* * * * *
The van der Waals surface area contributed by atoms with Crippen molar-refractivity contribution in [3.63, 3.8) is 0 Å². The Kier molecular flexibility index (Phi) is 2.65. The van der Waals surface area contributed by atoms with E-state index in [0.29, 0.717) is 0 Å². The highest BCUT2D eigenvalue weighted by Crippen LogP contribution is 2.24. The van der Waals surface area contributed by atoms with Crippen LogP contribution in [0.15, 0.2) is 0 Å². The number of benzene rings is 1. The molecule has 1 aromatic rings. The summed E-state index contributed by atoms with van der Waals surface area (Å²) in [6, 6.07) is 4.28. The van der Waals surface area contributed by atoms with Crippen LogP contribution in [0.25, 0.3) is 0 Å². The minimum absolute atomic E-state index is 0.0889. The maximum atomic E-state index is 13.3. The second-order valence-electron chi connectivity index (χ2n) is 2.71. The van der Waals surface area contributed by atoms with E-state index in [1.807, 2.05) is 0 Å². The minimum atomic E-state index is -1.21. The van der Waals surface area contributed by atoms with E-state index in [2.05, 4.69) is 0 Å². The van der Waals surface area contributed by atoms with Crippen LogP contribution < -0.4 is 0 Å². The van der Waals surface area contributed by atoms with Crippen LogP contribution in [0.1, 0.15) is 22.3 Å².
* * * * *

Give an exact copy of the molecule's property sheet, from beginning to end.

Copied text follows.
The van der Waals surface area contributed by atoms with Crippen molar-refractivity contribution in [3.63, 3.8) is 0 Å². The Kier molecular flexibility index (Phi) is 2.65. The van der Waals surface area contributed by atoms with E-state index in [0.29, 0.717) is 0 Å². The highest BCUT2D eigenvalue weighted by Crippen LogP contribution is 2.24. The van der Waals surface area contributed by atoms with Crippen LogP contribution in [0.15, 0.2) is 0 Å². The number of benzene rings is 1. The molecule has 1 aromatic rings. The summed E-state index contributed by atoms with van der Waals surface area (Å²) in [6, 6.07) is 4.28. The van der Waals surface area contributed by atoms with Crippen LogP contribution in [0.25, 0.3) is 0 Å². The minimum absolute atomic E-state index is 0.0889. The maximum atomic E-state index is 13.3. The second-order valence-electron chi connectivity index (χ2n) is 2.71. The van der Waals surface area contributed by atoms with E-state index in [1.807, 2.05) is 0 Å². The minimum atomic E-state index is -1.21. The van der Waals surface area contributed by atoms with E-state index in [2.05, 4.69) is 0 Å². The van der Waals surface area contributed by atoms with Crippen LogP contribution < -0.4 is 0 Å². The van der Waals surface area contributed by atoms with Crippen LogP contribution in [0.1, 0.15) is 22.3 Å².